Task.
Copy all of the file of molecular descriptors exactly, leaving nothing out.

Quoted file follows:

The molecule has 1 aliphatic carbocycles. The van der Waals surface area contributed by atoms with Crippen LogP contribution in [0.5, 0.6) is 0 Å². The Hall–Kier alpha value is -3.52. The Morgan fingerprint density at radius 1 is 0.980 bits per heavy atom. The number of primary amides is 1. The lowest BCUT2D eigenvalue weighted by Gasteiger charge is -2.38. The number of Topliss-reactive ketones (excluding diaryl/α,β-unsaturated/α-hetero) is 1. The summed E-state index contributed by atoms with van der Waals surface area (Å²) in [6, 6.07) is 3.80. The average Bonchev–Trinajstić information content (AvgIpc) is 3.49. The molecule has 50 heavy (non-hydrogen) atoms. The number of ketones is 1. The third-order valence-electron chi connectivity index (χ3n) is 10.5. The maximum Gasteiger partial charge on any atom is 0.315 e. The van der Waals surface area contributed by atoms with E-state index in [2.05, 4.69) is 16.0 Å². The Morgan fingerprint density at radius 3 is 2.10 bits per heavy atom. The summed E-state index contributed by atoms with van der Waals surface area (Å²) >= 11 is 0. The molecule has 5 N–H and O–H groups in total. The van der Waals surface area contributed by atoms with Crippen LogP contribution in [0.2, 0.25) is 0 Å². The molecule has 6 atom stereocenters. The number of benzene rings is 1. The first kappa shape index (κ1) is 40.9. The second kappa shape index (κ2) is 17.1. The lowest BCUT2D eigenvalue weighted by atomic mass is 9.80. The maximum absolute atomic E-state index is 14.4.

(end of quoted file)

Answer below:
The molecule has 1 aliphatic carbocycles. The van der Waals surface area contributed by atoms with Crippen LogP contribution in [0.5, 0.6) is 0 Å². The Hall–Kier alpha value is -3.52. The Morgan fingerprint density at radius 1 is 0.980 bits per heavy atom. The number of primary amides is 1. The lowest BCUT2D eigenvalue weighted by Gasteiger charge is -2.38. The number of Topliss-reactive ketones (excluding diaryl/α,β-unsaturated/α-hetero) is 1. The summed E-state index contributed by atoms with van der Waals surface area (Å²) in [6, 6.07) is 3.80. The average Bonchev–Trinajstić information content (AvgIpc) is 3.49. The molecule has 50 heavy (non-hydrogen) atoms. The number of ketones is 1. The third-order valence-electron chi connectivity index (χ3n) is 10.5. The maximum Gasteiger partial charge on any atom is 0.315 e. The van der Waals surface area contributed by atoms with E-state index in [2.05, 4.69) is 16.0 Å². The Morgan fingerprint density at radius 3 is 2.10 bits per heavy atom. The summed E-state index contributed by atoms with van der Waals surface area (Å²) >= 11 is 0. The molecule has 5 N–H and O–H groups in total. The van der Waals surface area contributed by atoms with Crippen LogP contribution in [0.2, 0.25) is 0 Å². The molecule has 6 atom stereocenters. The number of benzene rings is 1. The first kappa shape index (κ1) is 40.9. The second kappa shape index (κ2) is 17.1. The lowest BCUT2D eigenvalue weighted by atomic mass is 9.80. The maximum absolute atomic E-state index is 14.4.